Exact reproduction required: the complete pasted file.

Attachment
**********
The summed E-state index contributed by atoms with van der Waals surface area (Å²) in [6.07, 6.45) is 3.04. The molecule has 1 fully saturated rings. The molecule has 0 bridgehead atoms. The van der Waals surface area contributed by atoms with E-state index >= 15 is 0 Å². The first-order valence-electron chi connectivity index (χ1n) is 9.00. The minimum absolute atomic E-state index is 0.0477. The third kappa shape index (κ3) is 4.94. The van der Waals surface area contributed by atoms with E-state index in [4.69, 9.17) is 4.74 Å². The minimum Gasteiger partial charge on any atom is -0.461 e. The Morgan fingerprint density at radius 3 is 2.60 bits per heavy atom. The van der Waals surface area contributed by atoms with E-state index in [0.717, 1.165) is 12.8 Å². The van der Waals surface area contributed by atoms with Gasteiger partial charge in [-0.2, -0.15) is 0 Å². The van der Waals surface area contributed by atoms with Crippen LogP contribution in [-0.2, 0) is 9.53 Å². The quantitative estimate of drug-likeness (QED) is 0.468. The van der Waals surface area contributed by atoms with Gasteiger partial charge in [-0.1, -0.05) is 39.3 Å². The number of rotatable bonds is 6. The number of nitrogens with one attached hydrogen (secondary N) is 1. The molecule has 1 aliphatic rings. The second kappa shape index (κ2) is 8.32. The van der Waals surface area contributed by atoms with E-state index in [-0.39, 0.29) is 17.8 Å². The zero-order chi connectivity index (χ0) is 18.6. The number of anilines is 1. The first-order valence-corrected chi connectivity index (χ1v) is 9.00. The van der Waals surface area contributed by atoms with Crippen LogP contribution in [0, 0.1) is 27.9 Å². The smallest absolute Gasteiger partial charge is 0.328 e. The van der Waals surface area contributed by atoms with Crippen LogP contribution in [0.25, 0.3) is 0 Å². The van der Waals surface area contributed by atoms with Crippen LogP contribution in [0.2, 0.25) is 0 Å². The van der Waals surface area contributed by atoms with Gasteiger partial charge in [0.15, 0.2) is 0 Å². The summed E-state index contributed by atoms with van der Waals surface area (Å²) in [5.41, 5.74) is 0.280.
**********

The summed E-state index contributed by atoms with van der Waals surface area (Å²) in [6.07, 6.45) is 3.04. The molecule has 1 fully saturated rings. The molecule has 0 bridgehead atoms. The van der Waals surface area contributed by atoms with E-state index >= 15 is 0 Å². The first-order valence-electron chi connectivity index (χ1n) is 9.00. The minimum absolute atomic E-state index is 0.0477. The third kappa shape index (κ3) is 4.94. The van der Waals surface area contributed by atoms with E-state index in [4.69, 9.17) is 4.74 Å². The minimum Gasteiger partial charge on any atom is -0.461 e. The Morgan fingerprint density at radius 3 is 2.60 bits per heavy atom. The van der Waals surface area contributed by atoms with E-state index in [0.717, 1.165) is 12.8 Å². The van der Waals surface area contributed by atoms with Gasteiger partial charge in [-0.2, -0.15) is 0 Å². The van der Waals surface area contributed by atoms with Crippen LogP contribution in [-0.2, 0) is 9.53 Å². The quantitative estimate of drug-likeness (QED) is 0.468. The van der Waals surface area contributed by atoms with Gasteiger partial charge in [-0.1, -0.05) is 39.3 Å². The number of rotatable bonds is 6. The number of nitrogens with one attached hydrogen (secondary N) is 1. The molecule has 1 aliphatic rings. The second kappa shape index (κ2) is 8.32. The van der Waals surface area contributed by atoms with E-state index in [-0.39, 0.29) is 17.8 Å². The zero-order chi connectivity index (χ0) is 18.6. The number of anilines is 1. The first-order valence-corrected chi connectivity index (χ1v) is 9.00. The van der Waals surface area contributed by atoms with Crippen LogP contribution in [0, 0.1) is 27.9 Å². The smallest absolute Gasteiger partial charge is 0.328 e. The van der Waals surface area contributed by atoms with Crippen LogP contribution in [0.25, 0.3) is 0 Å². The van der Waals surface area contributed by atoms with Crippen LogP contribution in [0.2, 0.25) is 0 Å². The van der Waals surface area contributed by atoms with Gasteiger partial charge in [0.15, 0.2) is 0 Å². The summed E-state index contributed by atoms with van der Waals surface area (Å²) in [5.41, 5.74) is 0.280.